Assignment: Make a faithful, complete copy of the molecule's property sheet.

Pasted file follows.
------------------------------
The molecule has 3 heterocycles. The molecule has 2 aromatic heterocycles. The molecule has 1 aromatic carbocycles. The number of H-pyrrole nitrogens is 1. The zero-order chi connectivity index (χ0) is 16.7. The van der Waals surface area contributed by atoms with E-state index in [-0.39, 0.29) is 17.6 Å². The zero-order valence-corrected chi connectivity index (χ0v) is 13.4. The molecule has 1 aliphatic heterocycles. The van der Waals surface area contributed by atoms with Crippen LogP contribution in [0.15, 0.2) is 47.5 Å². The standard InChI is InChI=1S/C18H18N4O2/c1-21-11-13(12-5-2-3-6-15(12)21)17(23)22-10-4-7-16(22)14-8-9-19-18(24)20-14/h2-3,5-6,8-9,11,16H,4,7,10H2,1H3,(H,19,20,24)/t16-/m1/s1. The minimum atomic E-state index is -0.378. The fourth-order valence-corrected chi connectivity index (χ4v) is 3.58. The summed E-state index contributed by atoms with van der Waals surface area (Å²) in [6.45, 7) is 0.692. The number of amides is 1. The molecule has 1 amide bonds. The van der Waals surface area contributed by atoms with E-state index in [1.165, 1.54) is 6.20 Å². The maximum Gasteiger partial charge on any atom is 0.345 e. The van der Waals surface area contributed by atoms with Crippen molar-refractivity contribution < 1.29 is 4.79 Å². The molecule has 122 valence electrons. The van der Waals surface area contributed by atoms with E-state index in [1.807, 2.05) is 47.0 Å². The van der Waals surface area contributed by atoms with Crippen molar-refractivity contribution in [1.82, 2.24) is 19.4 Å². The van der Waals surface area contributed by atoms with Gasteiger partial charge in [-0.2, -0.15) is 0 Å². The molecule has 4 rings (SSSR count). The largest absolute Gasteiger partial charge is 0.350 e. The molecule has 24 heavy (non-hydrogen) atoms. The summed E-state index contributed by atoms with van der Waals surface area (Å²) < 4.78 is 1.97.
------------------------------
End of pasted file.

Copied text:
The molecule has 3 heterocycles. The molecule has 2 aromatic heterocycles. The molecule has 1 aromatic carbocycles. The number of H-pyrrole nitrogens is 1. The zero-order chi connectivity index (χ0) is 16.7. The van der Waals surface area contributed by atoms with E-state index in [-0.39, 0.29) is 17.6 Å². The zero-order valence-corrected chi connectivity index (χ0v) is 13.4. The molecule has 1 aliphatic heterocycles. The van der Waals surface area contributed by atoms with Crippen LogP contribution in [0.15, 0.2) is 47.5 Å². The standard InChI is InChI=1S/C18H18N4O2/c1-21-11-13(12-5-2-3-6-15(12)21)17(23)22-10-4-7-16(22)14-8-9-19-18(24)20-14/h2-3,5-6,8-9,11,16H,4,7,10H2,1H3,(H,19,20,24)/t16-/m1/s1. The minimum atomic E-state index is -0.378. The fourth-order valence-corrected chi connectivity index (χ4v) is 3.58. The summed E-state index contributed by atoms with van der Waals surface area (Å²) in [6.45, 7) is 0.692. The number of amides is 1. The molecule has 1 amide bonds. The van der Waals surface area contributed by atoms with E-state index in [1.165, 1.54) is 6.20 Å². The maximum Gasteiger partial charge on any atom is 0.345 e. The van der Waals surface area contributed by atoms with Crippen molar-refractivity contribution < 1.29 is 4.79 Å². The molecule has 122 valence electrons. The van der Waals surface area contributed by atoms with E-state index in [1.807, 2.05) is 47.0 Å². The van der Waals surface area contributed by atoms with Crippen molar-refractivity contribution in [1.82, 2.24) is 19.4 Å². The van der Waals surface area contributed by atoms with Gasteiger partial charge in [-0.2, -0.15) is 0 Å². The molecule has 4 rings (SSSR count). The largest absolute Gasteiger partial charge is 0.350 e. The molecule has 24 heavy (non-hydrogen) atoms. The summed E-state index contributed by atoms with van der Waals surface area (Å²) < 4.78 is 1.97.